Comfortable and Beautiful Furniture Design
Furniture design falls into two basic categories: visual and functional. Foam can affect both.
Since the visual aesthetic of furniture design is virtually unlimited, and foams can be fabricated or molded to meet any of a variety of requirements, it is important to include functional considerations when developing the furniture.
Functional design should take into account a number of factors, all of which may work with each other, assisting in providing the correct degree of seating comfort. Fabric type, spring type/design/construction, seat/back geometry, basic frame design, physical events during actual sitting/leaning, seating foam type, construction of the back, and firmness ratio between seat and back are major design factors to be considered in seating and comfort design.
Specifying Foam for Upholstery Applications
A number of foam properties will affect design considerations and is important in developing upholstery that provides proper comfort.
DENSITY: Affects the foam’s ability to provide support, comfort and durability. Generally speaking, as foam density increases, durability also increases. Some of the factors related to durability are loss of firmness (flex fatigue), breakdown in the sitting area of the cushion (dishing), and fabric bagging caused by loss of foam dimensions (compression set). Choosing the proper foam density will reduce the impact of these over time.
IFD: A measure of foam firmness that is independent of density. Even high density foams can be soft. For upholstery, 25 percent IFD can range from five pounds to 50 pounds. Softer foams may be laminated to firmer foams to provide surface softness. Firmness can affect the “ride” of a cushion. The ride is the distance that a weight will travel while still being comfortable. Firm foams are often used to create certain “feels” as in thin- profile applications such as in arms or backs. Firm foams are often used to create or hold certain shapes.
COMPRESSION MODULUS (SUPPORT FACTOR): Compression modulus is generally a function of the type of foam. Conventional foams have compression modulus in the range of 1.9 to 2.1; filled foams 2.1 to 2.4; and high resilience grades 2.2 to 3.0. Within a foam grade, the modulus is a function of the foam density. The higher the density the greater the compression modulus. Laminating hard and soft foams together can also increase compression modulus for the composite cushion structure. However, the firmness of the laminated foams cannot be too far apart or the cushion may seem to “bottom out” on the firmer portion.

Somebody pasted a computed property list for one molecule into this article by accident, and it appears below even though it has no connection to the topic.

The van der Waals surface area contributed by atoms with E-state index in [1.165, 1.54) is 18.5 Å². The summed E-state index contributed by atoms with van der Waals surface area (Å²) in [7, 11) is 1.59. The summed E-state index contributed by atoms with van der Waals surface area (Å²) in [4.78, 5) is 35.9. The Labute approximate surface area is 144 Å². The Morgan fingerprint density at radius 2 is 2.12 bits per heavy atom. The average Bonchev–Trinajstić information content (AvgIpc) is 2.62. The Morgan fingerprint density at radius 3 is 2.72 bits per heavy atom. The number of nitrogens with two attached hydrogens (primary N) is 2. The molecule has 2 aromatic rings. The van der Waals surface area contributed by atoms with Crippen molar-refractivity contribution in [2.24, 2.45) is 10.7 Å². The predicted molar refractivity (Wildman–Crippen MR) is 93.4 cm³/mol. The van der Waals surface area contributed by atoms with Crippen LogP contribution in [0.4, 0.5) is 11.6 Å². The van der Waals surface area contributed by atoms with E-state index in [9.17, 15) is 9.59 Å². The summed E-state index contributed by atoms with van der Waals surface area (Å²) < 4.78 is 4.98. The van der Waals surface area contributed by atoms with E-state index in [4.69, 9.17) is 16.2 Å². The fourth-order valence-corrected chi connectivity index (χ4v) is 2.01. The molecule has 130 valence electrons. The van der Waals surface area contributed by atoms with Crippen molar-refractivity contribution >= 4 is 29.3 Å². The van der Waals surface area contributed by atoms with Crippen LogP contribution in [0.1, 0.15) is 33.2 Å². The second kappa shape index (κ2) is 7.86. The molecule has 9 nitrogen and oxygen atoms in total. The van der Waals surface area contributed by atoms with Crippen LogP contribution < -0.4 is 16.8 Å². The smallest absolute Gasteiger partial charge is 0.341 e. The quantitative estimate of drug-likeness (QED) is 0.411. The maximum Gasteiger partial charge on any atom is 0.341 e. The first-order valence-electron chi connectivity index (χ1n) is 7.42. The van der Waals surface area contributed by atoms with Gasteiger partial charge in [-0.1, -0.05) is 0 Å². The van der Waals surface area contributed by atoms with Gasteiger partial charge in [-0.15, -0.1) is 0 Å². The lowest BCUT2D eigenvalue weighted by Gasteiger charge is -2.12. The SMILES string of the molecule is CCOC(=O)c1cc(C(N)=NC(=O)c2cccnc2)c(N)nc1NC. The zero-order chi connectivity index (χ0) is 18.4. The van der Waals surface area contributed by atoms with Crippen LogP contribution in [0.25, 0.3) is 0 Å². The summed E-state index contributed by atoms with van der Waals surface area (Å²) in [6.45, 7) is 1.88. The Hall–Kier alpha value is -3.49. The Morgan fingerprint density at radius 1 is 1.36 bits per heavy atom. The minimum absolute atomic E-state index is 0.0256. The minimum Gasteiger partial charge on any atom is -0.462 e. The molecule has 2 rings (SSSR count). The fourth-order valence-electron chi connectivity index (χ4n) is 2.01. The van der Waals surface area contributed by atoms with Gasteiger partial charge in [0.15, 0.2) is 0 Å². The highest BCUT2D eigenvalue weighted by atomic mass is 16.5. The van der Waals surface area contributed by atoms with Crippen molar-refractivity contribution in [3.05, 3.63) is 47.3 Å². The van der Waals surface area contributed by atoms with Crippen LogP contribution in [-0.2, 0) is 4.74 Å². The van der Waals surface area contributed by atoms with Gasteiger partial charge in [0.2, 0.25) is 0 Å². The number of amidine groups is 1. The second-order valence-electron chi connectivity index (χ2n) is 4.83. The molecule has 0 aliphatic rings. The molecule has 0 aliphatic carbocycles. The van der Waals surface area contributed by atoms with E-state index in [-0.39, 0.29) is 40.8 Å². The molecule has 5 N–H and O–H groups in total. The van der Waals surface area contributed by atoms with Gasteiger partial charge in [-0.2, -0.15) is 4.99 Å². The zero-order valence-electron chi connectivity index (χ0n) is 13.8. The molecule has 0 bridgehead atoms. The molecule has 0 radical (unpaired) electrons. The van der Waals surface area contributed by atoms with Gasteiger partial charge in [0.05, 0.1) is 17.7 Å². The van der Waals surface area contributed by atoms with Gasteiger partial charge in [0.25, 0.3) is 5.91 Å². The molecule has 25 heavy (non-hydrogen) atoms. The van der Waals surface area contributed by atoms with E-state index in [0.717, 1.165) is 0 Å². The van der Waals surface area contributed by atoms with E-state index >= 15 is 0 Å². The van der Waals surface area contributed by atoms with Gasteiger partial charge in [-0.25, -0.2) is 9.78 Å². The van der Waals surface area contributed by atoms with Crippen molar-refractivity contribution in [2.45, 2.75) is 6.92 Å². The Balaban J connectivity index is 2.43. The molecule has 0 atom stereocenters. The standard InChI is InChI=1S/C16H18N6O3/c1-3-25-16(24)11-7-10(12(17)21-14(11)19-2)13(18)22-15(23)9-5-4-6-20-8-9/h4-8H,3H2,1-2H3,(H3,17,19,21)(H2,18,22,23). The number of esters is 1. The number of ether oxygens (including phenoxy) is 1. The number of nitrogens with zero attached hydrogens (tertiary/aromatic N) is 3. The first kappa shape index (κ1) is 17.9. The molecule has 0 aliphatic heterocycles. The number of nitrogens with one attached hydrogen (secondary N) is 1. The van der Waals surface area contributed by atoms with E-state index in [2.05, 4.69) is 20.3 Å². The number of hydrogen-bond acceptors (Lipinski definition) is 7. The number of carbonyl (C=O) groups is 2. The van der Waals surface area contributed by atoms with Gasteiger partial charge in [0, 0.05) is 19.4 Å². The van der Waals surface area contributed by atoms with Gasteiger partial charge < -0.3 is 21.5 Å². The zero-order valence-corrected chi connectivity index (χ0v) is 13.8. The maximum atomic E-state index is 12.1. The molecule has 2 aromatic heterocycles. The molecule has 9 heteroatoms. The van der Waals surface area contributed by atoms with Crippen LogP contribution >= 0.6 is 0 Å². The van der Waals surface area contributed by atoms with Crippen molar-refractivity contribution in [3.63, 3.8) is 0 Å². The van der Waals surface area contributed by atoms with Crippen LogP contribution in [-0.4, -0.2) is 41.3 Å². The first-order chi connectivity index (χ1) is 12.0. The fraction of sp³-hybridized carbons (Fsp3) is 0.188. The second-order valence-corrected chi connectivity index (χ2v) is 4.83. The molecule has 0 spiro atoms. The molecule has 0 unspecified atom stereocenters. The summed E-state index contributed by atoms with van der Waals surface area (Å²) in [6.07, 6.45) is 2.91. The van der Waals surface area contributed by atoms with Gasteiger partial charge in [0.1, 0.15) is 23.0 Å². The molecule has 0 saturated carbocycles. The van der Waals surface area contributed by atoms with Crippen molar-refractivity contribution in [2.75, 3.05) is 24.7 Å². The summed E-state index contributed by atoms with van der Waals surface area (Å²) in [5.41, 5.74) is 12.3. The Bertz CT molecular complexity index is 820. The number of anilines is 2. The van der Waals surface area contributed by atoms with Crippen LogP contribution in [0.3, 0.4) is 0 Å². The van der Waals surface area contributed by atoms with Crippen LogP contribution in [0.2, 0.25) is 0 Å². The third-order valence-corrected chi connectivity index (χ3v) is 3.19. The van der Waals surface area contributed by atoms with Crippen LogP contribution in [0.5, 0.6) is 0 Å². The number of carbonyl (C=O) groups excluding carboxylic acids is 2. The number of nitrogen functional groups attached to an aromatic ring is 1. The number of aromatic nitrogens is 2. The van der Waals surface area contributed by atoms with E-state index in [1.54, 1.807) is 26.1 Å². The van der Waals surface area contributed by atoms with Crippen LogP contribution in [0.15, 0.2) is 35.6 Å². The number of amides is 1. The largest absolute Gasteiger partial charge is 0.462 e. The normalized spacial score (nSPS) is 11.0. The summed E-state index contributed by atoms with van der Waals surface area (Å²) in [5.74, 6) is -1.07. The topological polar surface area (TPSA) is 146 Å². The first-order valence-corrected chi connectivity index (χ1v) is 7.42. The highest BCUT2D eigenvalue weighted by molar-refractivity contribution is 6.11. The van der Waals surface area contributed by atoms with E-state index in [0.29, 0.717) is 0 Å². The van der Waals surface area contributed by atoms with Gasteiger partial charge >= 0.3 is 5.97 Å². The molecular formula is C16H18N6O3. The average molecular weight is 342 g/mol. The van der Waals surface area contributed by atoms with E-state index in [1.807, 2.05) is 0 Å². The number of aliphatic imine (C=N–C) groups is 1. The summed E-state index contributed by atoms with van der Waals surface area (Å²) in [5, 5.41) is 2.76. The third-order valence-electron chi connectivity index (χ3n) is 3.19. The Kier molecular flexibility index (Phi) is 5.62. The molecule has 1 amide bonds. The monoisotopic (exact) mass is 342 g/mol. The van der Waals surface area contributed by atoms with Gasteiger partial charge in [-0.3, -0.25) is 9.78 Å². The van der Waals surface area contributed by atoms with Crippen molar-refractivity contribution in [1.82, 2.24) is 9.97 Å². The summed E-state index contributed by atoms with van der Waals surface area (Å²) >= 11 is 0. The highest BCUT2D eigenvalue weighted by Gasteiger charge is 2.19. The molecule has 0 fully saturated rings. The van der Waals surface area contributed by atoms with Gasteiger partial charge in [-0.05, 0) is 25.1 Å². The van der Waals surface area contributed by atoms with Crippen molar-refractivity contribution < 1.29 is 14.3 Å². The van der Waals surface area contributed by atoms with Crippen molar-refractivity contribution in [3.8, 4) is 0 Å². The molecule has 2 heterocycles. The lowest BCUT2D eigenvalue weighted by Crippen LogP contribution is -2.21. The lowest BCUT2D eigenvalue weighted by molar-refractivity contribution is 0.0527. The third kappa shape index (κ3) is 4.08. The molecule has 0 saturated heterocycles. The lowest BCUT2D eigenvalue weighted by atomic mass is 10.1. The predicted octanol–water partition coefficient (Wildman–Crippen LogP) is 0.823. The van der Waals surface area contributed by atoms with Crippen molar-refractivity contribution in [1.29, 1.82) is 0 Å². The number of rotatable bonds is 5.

Compression modulus affects cradling. For greatest comfort, the compression modulus should be selected to maximize cradling. When cushions are thick, lower compression modulus foams may be used to improve cradling and to achieve more even distribution of body weight. If cushions are thin, not too much TVM can be expected. Interfacial pressures of these designs will definitely decrease the comfort of thin cushion seating systems. Higher compression modulus foams may be used in thin cushion applications to prevent system “bottoming” and/or “hammocking” of the seating area.
FLEX FATIGUE: This important measurement of durability is an indicator of a cushion’s long term ability to provide the proper cradling and TVM. Foams that have good flex fatigue values will tend to retain their original firmness and support levels, which means that the cushion can retain more of its original characteristics.
RESILIENCE: The surface resilience of a foam also affects comfort and design. Foams with high resilience
feel springy and provide a good “hand” for cushioning. Conversely, low resilience, or a “dead” feel, typical of many viscoelastic (memory) foams, may be desirable in some pillow and padding applications.
Like design aesthetics, functional designs can vary tremendously, and designers can create comfortable seating by varying design considerations. Ultimately, the intended use for the furniture must dictate much of the design.